Before starting this class I had definitely questioned whether animals have “language” or not. Just from watching my dog look at me or hearing birds chirping, I figured they must be communicating something meaningful because there’s no way they just walk around producing sounds that mean nothing. Before the first week of this course I came to the conclusion that animals do have language and could communicate with other animals of the same species, but I figured that their communication was not as effective and complex as human language.
From starting this course and watching the lectures/completing the reading, I have learned that animals do not technically have “language,” and their communication skills do not appear to be very complex. One thing I was surprised to learn is that animals cannot typically “learn” language like humans do. Animal language is genetic, as displayed in the results of the study on Zebra Finches (baby finches who were isolated at birth eventually developed the same songs as adult finches) and the experiment where a baby child and a baby chimp were isolated together. I was shocked to find out that the human child began imitating the baby chimp, and the chimp didn’t learn any of the human child’s language! I had assumed that animals learned language in the same way humans did, so this was interesting news to me!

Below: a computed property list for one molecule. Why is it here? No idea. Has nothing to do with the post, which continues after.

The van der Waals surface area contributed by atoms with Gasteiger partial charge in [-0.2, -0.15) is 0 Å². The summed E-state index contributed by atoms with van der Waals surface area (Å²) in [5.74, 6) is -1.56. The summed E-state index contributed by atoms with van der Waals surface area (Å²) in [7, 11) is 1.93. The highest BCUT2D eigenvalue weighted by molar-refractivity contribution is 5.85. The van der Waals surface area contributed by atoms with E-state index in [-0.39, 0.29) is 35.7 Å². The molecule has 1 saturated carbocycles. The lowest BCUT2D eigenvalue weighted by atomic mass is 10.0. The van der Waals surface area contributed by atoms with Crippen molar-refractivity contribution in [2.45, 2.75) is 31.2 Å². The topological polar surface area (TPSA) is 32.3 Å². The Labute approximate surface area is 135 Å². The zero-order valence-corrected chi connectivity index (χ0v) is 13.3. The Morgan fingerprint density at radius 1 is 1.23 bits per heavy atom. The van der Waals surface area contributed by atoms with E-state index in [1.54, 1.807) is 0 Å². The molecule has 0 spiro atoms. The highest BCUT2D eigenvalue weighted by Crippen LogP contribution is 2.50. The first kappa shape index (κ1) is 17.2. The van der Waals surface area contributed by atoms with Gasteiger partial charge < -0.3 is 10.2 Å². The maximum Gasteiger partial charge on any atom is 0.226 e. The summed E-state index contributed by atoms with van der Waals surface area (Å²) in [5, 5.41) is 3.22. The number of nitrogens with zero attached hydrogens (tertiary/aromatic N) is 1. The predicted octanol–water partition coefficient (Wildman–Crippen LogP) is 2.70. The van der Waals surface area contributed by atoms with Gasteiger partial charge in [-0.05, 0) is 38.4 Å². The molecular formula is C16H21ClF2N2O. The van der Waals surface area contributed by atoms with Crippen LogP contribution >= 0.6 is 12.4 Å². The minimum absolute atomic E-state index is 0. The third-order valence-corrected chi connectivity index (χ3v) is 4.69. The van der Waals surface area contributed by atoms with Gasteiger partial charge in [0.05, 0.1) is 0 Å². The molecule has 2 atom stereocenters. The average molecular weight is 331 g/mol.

Humans and animals communicate differently in the sense that humans have very limited restrictions and can make new sentences each day. Humans can communicate directly whereas animals have more of a broad communication system that is “stimulus dependant,” meaning they have limited sounds and calls they can make, and these sounds only make sense in relation to a particular element in nature. Human language consists of arbitrary symbols, which make it possible for our language infinite. For example, I can speak to another person and tell them exactly what I am thinking, word for word, and I even have the ability to rephrase what I want to say in order to maximize the listeners understanding. When I speak to my dog, I can’t ask him to pick up the newspaper from the driveway and bring it in the house because animals don’t really understand our language. Animals also do not have the vocal tracks that humans so, thus they are incapable of making human sounds.
Human and animal communication are similar is terms of signals and non-verbal communication. For example, I can get my dogs attention and my sister’s attention, point in a direction and they would both follow my finger and look in the direction I’m pointing. Nim Chimpsky is also an example of a chimp that learned more than 125 signs of sign language, which is also an ability that humans obtain. Both animals (some animals, such as chimps) and humans have the ability to learn signs, but there is still a limit on how much chimps can learn. I still have not noticed very many similarities between animals and human language; there definitely seem to be more differences! I have already learned a lot within one week so I am anxious to see what the next few weeks reveal.